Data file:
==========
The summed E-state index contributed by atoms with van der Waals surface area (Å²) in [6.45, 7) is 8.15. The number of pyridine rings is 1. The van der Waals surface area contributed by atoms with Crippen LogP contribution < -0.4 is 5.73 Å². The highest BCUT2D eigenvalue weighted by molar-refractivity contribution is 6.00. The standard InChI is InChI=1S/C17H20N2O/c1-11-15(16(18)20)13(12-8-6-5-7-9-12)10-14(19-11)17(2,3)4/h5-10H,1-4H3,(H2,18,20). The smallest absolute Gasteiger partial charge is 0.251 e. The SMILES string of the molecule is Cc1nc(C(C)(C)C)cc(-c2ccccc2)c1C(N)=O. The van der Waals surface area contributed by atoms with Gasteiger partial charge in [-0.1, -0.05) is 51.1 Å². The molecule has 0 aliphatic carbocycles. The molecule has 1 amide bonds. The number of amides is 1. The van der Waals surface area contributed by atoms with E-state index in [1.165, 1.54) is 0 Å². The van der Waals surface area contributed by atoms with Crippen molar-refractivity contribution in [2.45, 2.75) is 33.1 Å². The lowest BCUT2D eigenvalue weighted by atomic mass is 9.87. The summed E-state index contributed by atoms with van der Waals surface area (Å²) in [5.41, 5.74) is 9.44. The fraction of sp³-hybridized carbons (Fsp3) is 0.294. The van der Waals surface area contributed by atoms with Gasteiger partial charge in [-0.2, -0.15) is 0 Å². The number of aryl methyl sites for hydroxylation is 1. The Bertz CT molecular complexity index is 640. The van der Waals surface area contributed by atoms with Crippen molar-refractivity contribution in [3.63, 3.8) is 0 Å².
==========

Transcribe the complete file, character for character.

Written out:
The summed E-state index contributed by atoms with van der Waals surface area (Å²) in [6.45, 7) is 8.15. The number of pyridine rings is 1. The van der Waals surface area contributed by atoms with Crippen LogP contribution < -0.4 is 5.73 Å². The highest BCUT2D eigenvalue weighted by molar-refractivity contribution is 6.00. The standard InChI is InChI=1S/C17H20N2O/c1-11-15(16(18)20)13(12-8-6-5-7-9-12)10-14(19-11)17(2,3)4/h5-10H,1-4H3,(H2,18,20). The smallest absolute Gasteiger partial charge is 0.251 e. The SMILES string of the molecule is Cc1nc(C(C)(C)C)cc(-c2ccccc2)c1C(N)=O. The van der Waals surface area contributed by atoms with Gasteiger partial charge in [-0.1, -0.05) is 51.1 Å². The molecule has 0 aliphatic carbocycles. The molecule has 1 amide bonds. The number of amides is 1. The van der Waals surface area contributed by atoms with E-state index in [1.165, 1.54) is 0 Å². The van der Waals surface area contributed by atoms with Crippen molar-refractivity contribution in [2.45, 2.75) is 33.1 Å². The lowest BCUT2D eigenvalue weighted by atomic mass is 9.87. The summed E-state index contributed by atoms with van der Waals surface area (Å²) in [5.41, 5.74) is 9.44. The fraction of sp³-hybridized carbons (Fsp3) is 0.294. The van der Waals surface area contributed by atoms with Gasteiger partial charge in [-0.2, -0.15) is 0 Å². The number of aryl methyl sites for hydroxylation is 1. The Bertz CT molecular complexity index is 640. The van der Waals surface area contributed by atoms with Crippen molar-refractivity contribution in [3.63, 3.8) is 0 Å².